4. Infection monitoring and control
South Korea was one of the first countries to use IoT-based contact tracing and surveillance technology to monitor the spread of COVID-19. The example highlights the potential of IoT technology in preventing the spread of infectious diseases. Healthcare organizations can quickly identify and isolate infected individuals by utilizing IoT-based contact tracing and surveillance systems to prevent further transmission. IoT sensors can also monitor adherence to safety protocols, such as hand hygiene and mask-wearing. Additionally, remote patient monitoring systems can monitor patients in quarantine or isolation, reducing the risk of transmission in healthcare settings. IoT has the potential to be a powerful tool in the fight against infectious diseases by enabling proactive monitoring and intervention to prevent the spread of infection.
5. Virtual hospitals for remote treatment
IoT technology can enable virtual hospitals by providing remote patient monitoring and telehealth capabilities. With IoT sensors and devices, healthcare providers can remotely monitor patients’ vital signs, track medication adherence, and detect early warning signs of complications. This data can be transmitted securely to healthcare professionals for remote analysis, diagnosis, and treatment. IoT-enabled telehealth systems can also provide patients access to healthcare providers through virtual visits, reducing the need for in-person visits and minimizing the risk of exposure to infectious diseases. In this case, an example is the Royal Prince Alfred Hospital in Sydney, where the facility was refurbished and launched when COVID-19 took hold in 2020, to deliver remote care to patients exhibiting the virus symptoms.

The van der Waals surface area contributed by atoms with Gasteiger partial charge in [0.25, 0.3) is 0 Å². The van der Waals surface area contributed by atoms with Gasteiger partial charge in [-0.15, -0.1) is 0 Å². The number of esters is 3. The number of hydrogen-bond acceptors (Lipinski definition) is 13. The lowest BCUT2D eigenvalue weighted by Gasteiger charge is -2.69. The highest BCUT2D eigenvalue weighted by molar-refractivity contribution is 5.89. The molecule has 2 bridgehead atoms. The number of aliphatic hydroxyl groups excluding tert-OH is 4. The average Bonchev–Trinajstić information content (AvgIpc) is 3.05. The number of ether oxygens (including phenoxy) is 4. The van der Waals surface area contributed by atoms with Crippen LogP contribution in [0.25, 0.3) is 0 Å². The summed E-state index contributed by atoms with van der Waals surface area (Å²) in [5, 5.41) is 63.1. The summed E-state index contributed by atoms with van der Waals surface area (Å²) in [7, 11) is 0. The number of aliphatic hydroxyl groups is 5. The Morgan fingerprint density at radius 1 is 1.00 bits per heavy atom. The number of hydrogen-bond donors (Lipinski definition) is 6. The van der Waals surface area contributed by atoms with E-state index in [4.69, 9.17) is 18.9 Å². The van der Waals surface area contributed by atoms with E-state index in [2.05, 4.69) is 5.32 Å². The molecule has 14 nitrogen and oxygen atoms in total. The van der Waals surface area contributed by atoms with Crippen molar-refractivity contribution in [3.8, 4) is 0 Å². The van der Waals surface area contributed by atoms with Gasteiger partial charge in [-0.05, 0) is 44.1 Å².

6. Fall management
According to the WHO, most injuries occur in the home environment, with falls listed as one of the top two causes of unintentional injury deaths globally—an estimated 646,000 deaths yearly. WHO also reports that more than 80% of injuries in people over 65 are due to falls. Strategically placed IoT sensors throughout a patient’s living space, such as in their bedroom, bathroom, and common areas, can help detect falls and notify caregivers immediately. These sensors use algorithms and machine learning to identify movement patterns and distinguish between normal activities and falls. Additionally, these sensors can track the frequency of falls and provide data to healthcare providers, enabling them to develop individualized fall prevention plans and improve overall patient safety.
The increasing scope of IoT in healthcare
Leveraging the potential of 5G connectivity speed, AI-ML algorithms, low-energy Bluetooth and other wireless protocols, IoT applications in the healthcare industry can drive seamless data-sharing processes between physicians and patients. As digital tools evolve, tracking health problems will become simpler and help provide prompt care against various diseases.
At YASH, we have a dedicated CoE and a rich assortment of IoT offerings backed by an ecosystem of alliances with global technology players. If you wish to drive better patient experiences and new competencies in the healthcare industry using IoT systems, write to us at firstname.lastname@example.org.